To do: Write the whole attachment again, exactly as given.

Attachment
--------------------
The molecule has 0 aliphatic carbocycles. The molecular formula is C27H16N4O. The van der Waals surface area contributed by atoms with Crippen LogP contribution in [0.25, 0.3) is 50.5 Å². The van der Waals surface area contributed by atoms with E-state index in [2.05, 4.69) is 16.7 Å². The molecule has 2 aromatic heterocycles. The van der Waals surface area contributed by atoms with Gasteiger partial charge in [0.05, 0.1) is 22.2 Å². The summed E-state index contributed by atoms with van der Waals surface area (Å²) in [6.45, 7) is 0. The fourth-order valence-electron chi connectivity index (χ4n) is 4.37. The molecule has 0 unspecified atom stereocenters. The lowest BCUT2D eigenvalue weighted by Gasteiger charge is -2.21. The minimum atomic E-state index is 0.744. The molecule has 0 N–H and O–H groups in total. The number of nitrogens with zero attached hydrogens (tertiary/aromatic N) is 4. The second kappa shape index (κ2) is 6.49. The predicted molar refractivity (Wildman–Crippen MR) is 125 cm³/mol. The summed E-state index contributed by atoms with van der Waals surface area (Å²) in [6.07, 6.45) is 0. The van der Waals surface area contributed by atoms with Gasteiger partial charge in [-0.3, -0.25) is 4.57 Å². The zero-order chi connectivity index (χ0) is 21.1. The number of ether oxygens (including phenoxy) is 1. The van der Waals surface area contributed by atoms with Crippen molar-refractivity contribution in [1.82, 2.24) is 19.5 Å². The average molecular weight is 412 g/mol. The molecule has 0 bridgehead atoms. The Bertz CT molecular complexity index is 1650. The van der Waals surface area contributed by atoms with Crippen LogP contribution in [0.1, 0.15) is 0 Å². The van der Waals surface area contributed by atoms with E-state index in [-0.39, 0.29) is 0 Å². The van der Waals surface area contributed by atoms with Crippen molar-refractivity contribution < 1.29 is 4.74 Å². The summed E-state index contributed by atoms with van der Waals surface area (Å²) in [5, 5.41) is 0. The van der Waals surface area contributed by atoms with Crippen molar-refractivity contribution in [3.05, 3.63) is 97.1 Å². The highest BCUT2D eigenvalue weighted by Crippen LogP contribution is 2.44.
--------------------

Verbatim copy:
The molecule has 0 aliphatic carbocycles. The molecular formula is C27H16N4O. The van der Waals surface area contributed by atoms with Crippen LogP contribution in [0.25, 0.3) is 50.5 Å². The van der Waals surface area contributed by atoms with E-state index in [2.05, 4.69) is 16.7 Å². The molecule has 2 aromatic heterocycles. The van der Waals surface area contributed by atoms with Gasteiger partial charge in [0.05, 0.1) is 22.2 Å². The summed E-state index contributed by atoms with van der Waals surface area (Å²) in [6.45, 7) is 0. The fourth-order valence-electron chi connectivity index (χ4n) is 4.37. The molecule has 0 unspecified atom stereocenters. The lowest BCUT2D eigenvalue weighted by Gasteiger charge is -2.21. The minimum atomic E-state index is 0.744. The molecule has 0 N–H and O–H groups in total. The number of nitrogens with zero attached hydrogens (tertiary/aromatic N) is 4. The second kappa shape index (κ2) is 6.49. The predicted molar refractivity (Wildman–Crippen MR) is 125 cm³/mol. The summed E-state index contributed by atoms with van der Waals surface area (Å²) in [6.07, 6.45) is 0. The van der Waals surface area contributed by atoms with Gasteiger partial charge in [-0.3, -0.25) is 4.57 Å². The zero-order chi connectivity index (χ0) is 21.1. The number of ether oxygens (including phenoxy) is 1. The van der Waals surface area contributed by atoms with Crippen molar-refractivity contribution in [1.82, 2.24) is 19.5 Å². The average molecular weight is 412 g/mol. The molecule has 0 bridgehead atoms. The Bertz CT molecular complexity index is 1650. The van der Waals surface area contributed by atoms with Crippen LogP contribution in [0.1, 0.15) is 0 Å². The van der Waals surface area contributed by atoms with E-state index in [-0.39, 0.29) is 0 Å². The van der Waals surface area contributed by atoms with Crippen molar-refractivity contribution < 1.29 is 4.74 Å². The summed E-state index contributed by atoms with van der Waals surface area (Å²) in [5, 5.41) is 0. The van der Waals surface area contributed by atoms with Crippen molar-refractivity contribution in [3.05, 3.63) is 97.1 Å². The highest BCUT2D eigenvalue weighted by Crippen LogP contribution is 2.44.